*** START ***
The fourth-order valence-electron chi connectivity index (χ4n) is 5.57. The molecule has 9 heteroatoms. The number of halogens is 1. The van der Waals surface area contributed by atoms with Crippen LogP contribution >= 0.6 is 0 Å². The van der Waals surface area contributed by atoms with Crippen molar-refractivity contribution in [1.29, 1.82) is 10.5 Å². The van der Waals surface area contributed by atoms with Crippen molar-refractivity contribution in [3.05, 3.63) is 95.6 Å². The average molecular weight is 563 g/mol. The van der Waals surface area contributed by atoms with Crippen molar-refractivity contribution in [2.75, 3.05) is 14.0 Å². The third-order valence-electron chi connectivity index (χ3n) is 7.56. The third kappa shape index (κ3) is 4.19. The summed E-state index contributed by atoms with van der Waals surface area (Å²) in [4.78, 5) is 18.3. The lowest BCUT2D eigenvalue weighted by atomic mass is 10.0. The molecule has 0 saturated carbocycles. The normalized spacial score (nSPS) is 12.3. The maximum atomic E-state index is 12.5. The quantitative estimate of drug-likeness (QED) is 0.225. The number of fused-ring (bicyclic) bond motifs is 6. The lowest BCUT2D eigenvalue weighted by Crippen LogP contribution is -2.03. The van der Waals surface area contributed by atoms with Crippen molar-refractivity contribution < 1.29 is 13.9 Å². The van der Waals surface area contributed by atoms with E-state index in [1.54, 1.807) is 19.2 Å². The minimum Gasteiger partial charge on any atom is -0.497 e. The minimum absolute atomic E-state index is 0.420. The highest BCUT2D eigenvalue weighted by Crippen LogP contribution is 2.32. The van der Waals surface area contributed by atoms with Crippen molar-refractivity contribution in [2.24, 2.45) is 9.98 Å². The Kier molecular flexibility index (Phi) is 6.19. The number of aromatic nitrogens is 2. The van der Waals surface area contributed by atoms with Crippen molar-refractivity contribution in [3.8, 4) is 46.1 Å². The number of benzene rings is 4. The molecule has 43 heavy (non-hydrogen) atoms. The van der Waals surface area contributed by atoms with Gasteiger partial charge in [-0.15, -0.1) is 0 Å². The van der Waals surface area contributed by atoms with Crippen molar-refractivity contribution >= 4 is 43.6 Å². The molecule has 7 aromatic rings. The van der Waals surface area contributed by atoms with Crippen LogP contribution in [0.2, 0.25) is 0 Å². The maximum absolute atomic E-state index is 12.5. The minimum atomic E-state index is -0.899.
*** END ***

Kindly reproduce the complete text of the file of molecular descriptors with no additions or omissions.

The fourth-order valence-electron chi connectivity index (χ4n) is 5.57. The molecule has 9 heteroatoms. The number of halogens is 1. The van der Waals surface area contributed by atoms with Crippen LogP contribution >= 0.6 is 0 Å². The van der Waals surface area contributed by atoms with Crippen molar-refractivity contribution in [1.29, 1.82) is 10.5 Å². The van der Waals surface area contributed by atoms with Crippen molar-refractivity contribution in [3.05, 3.63) is 95.6 Å². The average molecular weight is 563 g/mol. The van der Waals surface area contributed by atoms with Crippen molar-refractivity contribution in [2.75, 3.05) is 14.0 Å². The third-order valence-electron chi connectivity index (χ3n) is 7.56. The third kappa shape index (κ3) is 4.19. The summed E-state index contributed by atoms with van der Waals surface area (Å²) in [4.78, 5) is 18.3. The lowest BCUT2D eigenvalue weighted by atomic mass is 10.0. The molecule has 0 saturated carbocycles. The normalized spacial score (nSPS) is 12.3. The maximum atomic E-state index is 12.5. The quantitative estimate of drug-likeness (QED) is 0.225. The number of fused-ring (bicyclic) bond motifs is 6. The lowest BCUT2D eigenvalue weighted by Crippen LogP contribution is -2.03. The van der Waals surface area contributed by atoms with Crippen molar-refractivity contribution < 1.29 is 13.9 Å². The van der Waals surface area contributed by atoms with E-state index in [1.54, 1.807) is 19.2 Å². The minimum Gasteiger partial charge on any atom is -0.497 e. The minimum absolute atomic E-state index is 0.420. The highest BCUT2D eigenvalue weighted by Crippen LogP contribution is 2.32. The van der Waals surface area contributed by atoms with Crippen molar-refractivity contribution in [2.24, 2.45) is 9.98 Å². The Kier molecular flexibility index (Phi) is 6.19. The number of aromatic nitrogens is 2. The van der Waals surface area contributed by atoms with Crippen molar-refractivity contribution in [3.8, 4) is 46.1 Å². The number of benzene rings is 4. The molecule has 43 heavy (non-hydrogen) atoms. The van der Waals surface area contributed by atoms with Gasteiger partial charge in [-0.15, -0.1) is 0 Å². The van der Waals surface area contributed by atoms with Crippen molar-refractivity contribution >= 4 is 43.6 Å². The molecule has 7 aromatic rings. The van der Waals surface area contributed by atoms with Crippen LogP contribution in [0.2, 0.25) is 0 Å². The maximum absolute atomic E-state index is 12.5. The minimum atomic E-state index is -0.899.